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This review is taken from PN Review 251, Volume 46 Number 3, January - February 2020.

Cover of The Flame
David C. WardThe Old Soft Shoe
Leonard Cohen, The Flame (Canongate) £22
The Flame is Leonard Cohen’s last book in a long, productive and honoured career as a poet, singer/songwriter, performer and artist. He was assembling it when he died in 2018, aged 82, and it was completed by his son and two friends and colleagues. The book very much has the feel of a summation or a capstone of his career, consisting of three sections: final poems; lyrics to his last albums; and a hefty selection of entries from Cohen’s creative notebooks. The volume is illustrated by Cohen’s drawings, mostly full faced self portraits, sometimes accompanied by commentary and tag lines. Cohen’s devoted fans, and they are legion, will want The Flame both as a final homage and on its merits.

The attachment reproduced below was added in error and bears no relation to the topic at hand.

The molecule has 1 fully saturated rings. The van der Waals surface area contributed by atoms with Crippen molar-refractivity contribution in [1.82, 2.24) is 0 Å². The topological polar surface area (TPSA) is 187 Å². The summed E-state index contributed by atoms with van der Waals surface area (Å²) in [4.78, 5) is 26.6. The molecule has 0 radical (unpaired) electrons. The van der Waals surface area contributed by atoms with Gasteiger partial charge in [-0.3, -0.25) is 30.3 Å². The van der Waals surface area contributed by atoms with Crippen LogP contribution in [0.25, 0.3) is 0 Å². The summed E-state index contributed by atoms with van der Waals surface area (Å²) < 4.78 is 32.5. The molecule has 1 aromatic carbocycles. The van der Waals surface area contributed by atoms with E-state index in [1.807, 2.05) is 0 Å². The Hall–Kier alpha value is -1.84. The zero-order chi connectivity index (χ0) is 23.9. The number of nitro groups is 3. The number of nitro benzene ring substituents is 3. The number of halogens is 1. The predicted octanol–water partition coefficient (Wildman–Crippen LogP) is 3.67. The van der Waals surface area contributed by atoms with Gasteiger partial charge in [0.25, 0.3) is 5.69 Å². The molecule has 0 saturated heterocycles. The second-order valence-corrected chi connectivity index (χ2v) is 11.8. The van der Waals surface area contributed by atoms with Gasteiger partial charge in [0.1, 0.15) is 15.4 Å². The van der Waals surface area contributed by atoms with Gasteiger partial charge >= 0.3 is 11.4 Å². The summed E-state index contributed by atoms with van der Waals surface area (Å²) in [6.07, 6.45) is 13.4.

Being in some sense a memorial volume doesn’t make it, or Cohen’s career, impervious to criticism, however. One of Cohen’s hallmarks has always been an open vulnerability about masculinity and it’s – or his – discontents: sex, work, failure, the uneasy roles of lover, husband, father, citizen. It’s a style crafted in the mid 1960s as the older certainties and rigidities about masculinity crumbled under cultural changes ranging from the Civil Rights movement and feminism to the War and Vietnam and the popularization of soft drugs. I associate it especially with a university culture that favored introspection and self-analysis, sometimes to excess:
Sometimes it gets so lonely
I don’t know what to do
I’d trade my stash of boredom
For a little hit or you

In the 1960s and ’70s – and even now for ...


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